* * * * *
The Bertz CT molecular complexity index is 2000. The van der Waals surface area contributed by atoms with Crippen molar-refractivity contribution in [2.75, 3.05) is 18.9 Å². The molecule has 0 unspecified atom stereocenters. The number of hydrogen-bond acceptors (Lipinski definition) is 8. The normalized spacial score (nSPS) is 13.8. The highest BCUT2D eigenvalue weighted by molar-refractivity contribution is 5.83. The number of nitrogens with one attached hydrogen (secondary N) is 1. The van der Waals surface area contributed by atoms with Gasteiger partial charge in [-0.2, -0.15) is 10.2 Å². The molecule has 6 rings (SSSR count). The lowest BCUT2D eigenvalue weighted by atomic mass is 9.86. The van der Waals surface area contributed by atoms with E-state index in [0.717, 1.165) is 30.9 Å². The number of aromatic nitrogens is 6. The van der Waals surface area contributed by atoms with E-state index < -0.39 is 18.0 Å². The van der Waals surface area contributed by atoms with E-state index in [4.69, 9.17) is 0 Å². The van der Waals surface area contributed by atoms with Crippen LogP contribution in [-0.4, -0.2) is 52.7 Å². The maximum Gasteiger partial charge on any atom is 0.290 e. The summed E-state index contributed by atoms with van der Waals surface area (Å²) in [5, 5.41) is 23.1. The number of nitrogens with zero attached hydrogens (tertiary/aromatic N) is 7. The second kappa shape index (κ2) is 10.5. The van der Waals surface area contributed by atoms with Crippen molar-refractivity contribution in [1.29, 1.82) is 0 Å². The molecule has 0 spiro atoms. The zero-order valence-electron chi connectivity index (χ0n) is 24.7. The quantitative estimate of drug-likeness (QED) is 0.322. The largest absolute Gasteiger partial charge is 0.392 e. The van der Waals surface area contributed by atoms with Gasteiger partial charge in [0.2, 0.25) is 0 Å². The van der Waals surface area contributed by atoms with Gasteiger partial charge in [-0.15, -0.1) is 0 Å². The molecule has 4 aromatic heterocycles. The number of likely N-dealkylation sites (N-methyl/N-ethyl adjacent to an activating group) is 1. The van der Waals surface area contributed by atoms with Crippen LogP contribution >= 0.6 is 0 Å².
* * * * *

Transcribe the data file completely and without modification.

The Bertz CT molecular complexity index is 2000. The van der Waals surface area contributed by atoms with Crippen molar-refractivity contribution in [2.75, 3.05) is 18.9 Å². The molecule has 0 unspecified atom stereocenters. The number of hydrogen-bond acceptors (Lipinski definition) is 8. The normalized spacial score (nSPS) is 13.8. The highest BCUT2D eigenvalue weighted by molar-refractivity contribution is 5.83. The number of nitrogens with one attached hydrogen (secondary N) is 1. The van der Waals surface area contributed by atoms with Gasteiger partial charge in [-0.2, -0.15) is 10.2 Å². The molecule has 6 rings (SSSR count). The lowest BCUT2D eigenvalue weighted by atomic mass is 9.86. The van der Waals surface area contributed by atoms with E-state index in [0.717, 1.165) is 30.9 Å². The number of aromatic nitrogens is 6. The van der Waals surface area contributed by atoms with E-state index < -0.39 is 18.0 Å². The van der Waals surface area contributed by atoms with E-state index in [4.69, 9.17) is 0 Å². The van der Waals surface area contributed by atoms with Crippen LogP contribution in [-0.4, -0.2) is 52.7 Å². The maximum Gasteiger partial charge on any atom is 0.290 e. The summed E-state index contributed by atoms with van der Waals surface area (Å²) in [5, 5.41) is 23.1. The number of nitrogens with zero attached hydrogens (tertiary/aromatic N) is 7. The second kappa shape index (κ2) is 10.5. The van der Waals surface area contributed by atoms with Crippen molar-refractivity contribution in [1.29, 1.82) is 0 Å². The molecule has 0 spiro atoms. The zero-order valence-electron chi connectivity index (χ0n) is 24.7. The quantitative estimate of drug-likeness (QED) is 0.322. The largest absolute Gasteiger partial charge is 0.392 e. The van der Waals surface area contributed by atoms with Gasteiger partial charge in [0.2, 0.25) is 0 Å². The van der Waals surface area contributed by atoms with Gasteiger partial charge in [-0.15, -0.1) is 0 Å². The molecule has 4 aromatic heterocycles. The number of likely N-dealkylation sites (N-methyl/N-ethyl adjacent to an activating group) is 1. The van der Waals surface area contributed by atoms with Crippen LogP contribution >= 0.6 is 0 Å².